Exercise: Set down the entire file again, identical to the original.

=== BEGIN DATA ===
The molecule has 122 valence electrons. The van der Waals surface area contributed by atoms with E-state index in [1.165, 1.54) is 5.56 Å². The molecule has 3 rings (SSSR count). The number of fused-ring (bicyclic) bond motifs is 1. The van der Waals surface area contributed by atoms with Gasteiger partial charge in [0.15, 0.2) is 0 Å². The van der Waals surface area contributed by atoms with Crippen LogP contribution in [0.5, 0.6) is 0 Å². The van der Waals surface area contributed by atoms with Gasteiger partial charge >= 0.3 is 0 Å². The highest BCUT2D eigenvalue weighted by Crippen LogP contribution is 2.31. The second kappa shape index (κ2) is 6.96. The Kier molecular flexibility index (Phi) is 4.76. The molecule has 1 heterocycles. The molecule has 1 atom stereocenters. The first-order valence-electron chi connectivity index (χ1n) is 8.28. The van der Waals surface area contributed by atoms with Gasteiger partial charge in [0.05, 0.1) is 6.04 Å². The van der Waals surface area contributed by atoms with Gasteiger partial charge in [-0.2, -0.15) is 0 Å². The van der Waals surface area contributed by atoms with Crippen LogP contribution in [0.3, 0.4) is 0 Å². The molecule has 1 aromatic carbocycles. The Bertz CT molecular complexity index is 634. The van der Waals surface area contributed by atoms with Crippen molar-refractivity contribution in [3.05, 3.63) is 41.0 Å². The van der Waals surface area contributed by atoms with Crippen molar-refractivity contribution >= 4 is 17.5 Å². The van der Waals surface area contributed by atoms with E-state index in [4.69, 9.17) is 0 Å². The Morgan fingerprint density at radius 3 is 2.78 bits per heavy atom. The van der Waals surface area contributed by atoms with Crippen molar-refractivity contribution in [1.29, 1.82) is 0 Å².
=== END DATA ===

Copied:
The molecule has 122 valence electrons. The van der Waals surface area contributed by atoms with E-state index in [1.165, 1.54) is 5.56 Å². The molecule has 3 rings (SSSR count). The number of fused-ring (bicyclic) bond motifs is 1. The van der Waals surface area contributed by atoms with Gasteiger partial charge in [0.15, 0.2) is 0 Å². The van der Waals surface area contributed by atoms with Crippen LogP contribution in [0.5, 0.6) is 0 Å². The van der Waals surface area contributed by atoms with Gasteiger partial charge >= 0.3 is 0 Å². The highest BCUT2D eigenvalue weighted by Crippen LogP contribution is 2.31. The second kappa shape index (κ2) is 6.96. The Kier molecular flexibility index (Phi) is 4.76. The molecule has 1 heterocycles. The molecule has 1 atom stereocenters. The first-order valence-electron chi connectivity index (χ1n) is 8.28. The van der Waals surface area contributed by atoms with Gasteiger partial charge in [0.05, 0.1) is 6.04 Å². The van der Waals surface area contributed by atoms with Gasteiger partial charge in [-0.2, -0.15) is 0 Å². The van der Waals surface area contributed by atoms with Crippen LogP contribution in [0.3, 0.4) is 0 Å². The molecule has 1 aromatic carbocycles. The Bertz CT molecular complexity index is 634. The van der Waals surface area contributed by atoms with Crippen molar-refractivity contribution in [3.05, 3.63) is 41.0 Å². The van der Waals surface area contributed by atoms with Crippen molar-refractivity contribution >= 4 is 17.5 Å². The van der Waals surface area contributed by atoms with E-state index in [4.69, 9.17) is 0 Å². The Morgan fingerprint density at radius 3 is 2.78 bits per heavy atom. The van der Waals surface area contributed by atoms with Crippen molar-refractivity contribution in [1.29, 1.82) is 0 Å².